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Emergency medicine ‘hit hard’ by consultant recruitment problems

By David Lynch - 31st Aug 2021

Nurse and doctor in a hurry taking patient to operation theatre. Patient on hospital bed pushed from surgeon to emergency theatre. Team of doctors and surgeon rushing patient.

Recruitment and retention for consultants in emergency medicine (EM) is “hit as hard, if not harder than any
other specialty” due to the pay cut for ‘new-entrant’ consultants imposed in 2012, the Medical Independent (MI)
has been told.

Negotiations on the new Sláintecare consultant contract are due to begin this month. In a recent circular to
members seen by this newspaper, the IMO said it expected these negotiations to be “particularly challenging”.
The process will be chaired by Ms Marguerite Bolger, SC.

Speaking to MI on a range of EM matters, Consultant in Emergency Medicine at Sligo University Hospital and
President of the Irish Association for Emergency Medicine (IAEM), Dr Fergal Hickey, said many consultant vacancies nationally were filled by locums.

“And ironically many of the locums have not had formal emergency medicine training and are being paid more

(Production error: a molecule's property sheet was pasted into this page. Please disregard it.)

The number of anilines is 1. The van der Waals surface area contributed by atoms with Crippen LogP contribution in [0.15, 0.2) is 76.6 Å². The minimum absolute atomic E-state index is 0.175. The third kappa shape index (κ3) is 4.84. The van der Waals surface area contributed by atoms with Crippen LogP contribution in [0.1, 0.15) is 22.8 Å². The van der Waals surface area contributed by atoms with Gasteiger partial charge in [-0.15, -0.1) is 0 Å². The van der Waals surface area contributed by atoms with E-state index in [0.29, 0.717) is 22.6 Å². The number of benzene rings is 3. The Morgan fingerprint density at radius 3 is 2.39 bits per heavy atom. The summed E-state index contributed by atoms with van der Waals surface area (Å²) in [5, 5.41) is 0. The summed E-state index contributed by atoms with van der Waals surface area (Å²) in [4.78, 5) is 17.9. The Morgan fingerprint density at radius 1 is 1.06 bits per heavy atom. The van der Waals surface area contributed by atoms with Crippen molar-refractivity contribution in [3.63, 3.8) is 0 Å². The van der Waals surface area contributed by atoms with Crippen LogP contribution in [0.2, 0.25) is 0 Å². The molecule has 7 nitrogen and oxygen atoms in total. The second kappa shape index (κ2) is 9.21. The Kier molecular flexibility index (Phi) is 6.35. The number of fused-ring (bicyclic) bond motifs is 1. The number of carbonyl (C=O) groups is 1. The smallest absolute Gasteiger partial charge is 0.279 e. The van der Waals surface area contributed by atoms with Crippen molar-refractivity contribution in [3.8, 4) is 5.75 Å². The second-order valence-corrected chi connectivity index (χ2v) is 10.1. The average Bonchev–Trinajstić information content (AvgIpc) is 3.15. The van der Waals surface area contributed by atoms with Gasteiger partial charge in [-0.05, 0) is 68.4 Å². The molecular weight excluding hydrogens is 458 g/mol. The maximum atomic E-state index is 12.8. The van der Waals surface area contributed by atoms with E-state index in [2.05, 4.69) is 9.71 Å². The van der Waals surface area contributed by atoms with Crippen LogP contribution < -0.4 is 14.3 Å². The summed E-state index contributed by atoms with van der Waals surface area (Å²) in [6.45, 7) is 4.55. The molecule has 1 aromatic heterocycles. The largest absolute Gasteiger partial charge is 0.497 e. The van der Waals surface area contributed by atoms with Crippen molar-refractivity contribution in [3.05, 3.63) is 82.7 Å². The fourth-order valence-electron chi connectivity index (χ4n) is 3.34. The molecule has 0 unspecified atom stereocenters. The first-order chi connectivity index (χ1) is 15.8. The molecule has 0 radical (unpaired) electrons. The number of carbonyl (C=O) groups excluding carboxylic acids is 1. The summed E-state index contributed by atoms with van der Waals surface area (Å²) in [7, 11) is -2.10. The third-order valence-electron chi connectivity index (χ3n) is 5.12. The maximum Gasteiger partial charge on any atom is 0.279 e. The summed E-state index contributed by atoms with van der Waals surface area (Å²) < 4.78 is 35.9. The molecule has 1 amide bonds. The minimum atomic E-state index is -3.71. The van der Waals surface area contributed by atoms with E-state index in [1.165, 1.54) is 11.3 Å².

than those [doctors] who have had formal emergency medicine training, but who are subject to the so-called
new entrants salary…. So it makes no sense economically or from a service provision point of view.”

Dr Hickey noted that the IAEM “are not a trade union… but clearly our basic objective is to ensure the best possible emergency care for the population of Ireland and visitors to Ireland and that’s impossible to do if you can’t
recruit consultants”.

“The reason we feel it’s appropriate to speak about it is because it has implications for patient care. If you can’t get people to take consultant posts then patients will suffer as a result. We can’t just ignore the very large elephant in the room.”

A Department of Health spokesperson told this newspaper that engagement with the IMO and IHCA on the new
contract was ongoing.

In the circular to members last month, the IMO said that “given the overwhelmingly negative response from
both consultants and NCHDs to the Government’s [contract] proposals we expect these negotiations to be particularly challenging”.

The IMO will demand “contractual terms that are capable of dealing with the crisis of recruitment and retention of
consultants” and “an equitable solution to the inequitable pay policy within the consultant body”.
The IMO said that “the importance of these negotiations cannot be overstated”.

Launching its recent pre-Budget submission on mental health funding, the IHCA said it was “unacceptable” that
more than one-in-five approved consultant psychiatrist posts were vacant or filled on a temporary basis across the country.

“ The Association has long pointed to the ongoing salary inequity (applied since 2012) as the root cause of Ireland’s
consultant psychiatrist recruitment and retention crisis,” it outlined.

Meanwhile, the Sláintecare Implementation Advisory Council (SIAC) recently insisted that a letter be written directly to Minister for Health Stephen Donnelly raising the “importance” of recruitment and retention of staff within the
health service.

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